In his homily, Pope Benedict referred to the need for appropriate catechesis to accompany preparation for the sacraments of initiation - Baptism, Confirmation and the Holy Eucharist.
It has been reaffirmed that appropriate catechesis must accompany preparation for Baptism, Confirmation and Eucharist.And among the propositions that the Synod presented to the Pope, Proposition 38 refers to the need for a suitable mystagogical approach to the sacraments of initiation:
Therefore we propose that the traditional process of Christian initiation, that has often become simply a proximate preparation for the sacraments, be everywhere considered in a catechumenal prospective, giving more relevance to permanent mystagogy, and thus becoming true initiation to Christian life through the sacraments. (cf. General Directory of Catechesis, 91)According to the General Directory for Catechesis, the terms "catechesis" and " mystagogy" have a very well defined meaning, and are distinct from an idea of "primary proclamation". Paragraph 61, for example, says:
61. Primary proclamation is addressed to non-believers and those living in religious indifference. Its functions are to proclaim the Gospel and to call to conversion. Catechesis, "distinct from the primary proclamation of the Gospel", promotes and matures initial conversion, educates the convert in the faith and incorporates him into the Christian community. The relationship between these two forms of the ministry of the word is, therefore, a relationship of complementary distinction. Primary proclamation, which every Christian is called to perform, is part of that "Go" which Jesus imposes on his disciples: it implies, therefore, a going-out, a haste, a message. Catechesis, however, starts with the condition indicated by Jesus himself: "whosoever believes", whosoever converts, whosoever decides. Both activities are essential and mutually complementary: go and welcome, proclaim and educate, call and incorporate.A distinction is also drawn between "initiatory catechesis" and a catechesis at the service of an ongoing faith formation (cf nn.67-70).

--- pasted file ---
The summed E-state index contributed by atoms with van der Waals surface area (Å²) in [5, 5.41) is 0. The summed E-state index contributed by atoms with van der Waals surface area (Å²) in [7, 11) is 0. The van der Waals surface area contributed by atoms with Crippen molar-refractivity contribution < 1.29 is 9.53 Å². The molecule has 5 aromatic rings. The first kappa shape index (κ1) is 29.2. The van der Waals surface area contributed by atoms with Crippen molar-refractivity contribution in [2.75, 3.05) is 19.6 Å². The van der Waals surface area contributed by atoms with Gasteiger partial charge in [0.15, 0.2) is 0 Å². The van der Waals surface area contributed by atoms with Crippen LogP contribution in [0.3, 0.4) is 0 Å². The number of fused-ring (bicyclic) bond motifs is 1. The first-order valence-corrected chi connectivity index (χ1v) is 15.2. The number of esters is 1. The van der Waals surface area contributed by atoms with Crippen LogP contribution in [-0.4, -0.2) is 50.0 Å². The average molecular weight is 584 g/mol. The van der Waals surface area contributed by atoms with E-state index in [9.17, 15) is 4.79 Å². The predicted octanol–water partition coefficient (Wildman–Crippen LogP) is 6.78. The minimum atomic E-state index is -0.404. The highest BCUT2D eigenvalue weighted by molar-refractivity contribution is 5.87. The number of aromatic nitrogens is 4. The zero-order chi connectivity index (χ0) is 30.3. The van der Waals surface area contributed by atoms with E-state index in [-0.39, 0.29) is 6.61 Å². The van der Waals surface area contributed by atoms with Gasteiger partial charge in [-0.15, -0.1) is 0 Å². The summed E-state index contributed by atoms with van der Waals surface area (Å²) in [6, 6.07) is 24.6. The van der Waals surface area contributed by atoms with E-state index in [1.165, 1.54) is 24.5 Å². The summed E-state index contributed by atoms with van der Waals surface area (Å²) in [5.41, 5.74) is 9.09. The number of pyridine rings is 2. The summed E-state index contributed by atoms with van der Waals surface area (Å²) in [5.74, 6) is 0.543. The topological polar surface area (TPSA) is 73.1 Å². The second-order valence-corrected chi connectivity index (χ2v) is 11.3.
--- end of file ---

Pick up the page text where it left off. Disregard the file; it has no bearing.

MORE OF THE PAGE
There strikes me as being a particular situation for a new evangelisation with regard to the relationship of "primary proclamation" and "initiatory catechesis". Precisely where the situation of a first evangelisation might expect a "primary proclamation" to have prepared the way for the more systematic nature of "catechesis" in the strict sense, the "primary proclamation" to Christians in those regions in need of a new evangelisation has not done so.
It seems to me part of the particularity of the situation of the new evangelisation that preparation for the sacraments of initiation should therefore be associated with a renewal of "primary proclamation", of initial conversion to Christ, and not just with a renewal of catechesis strictly so-called.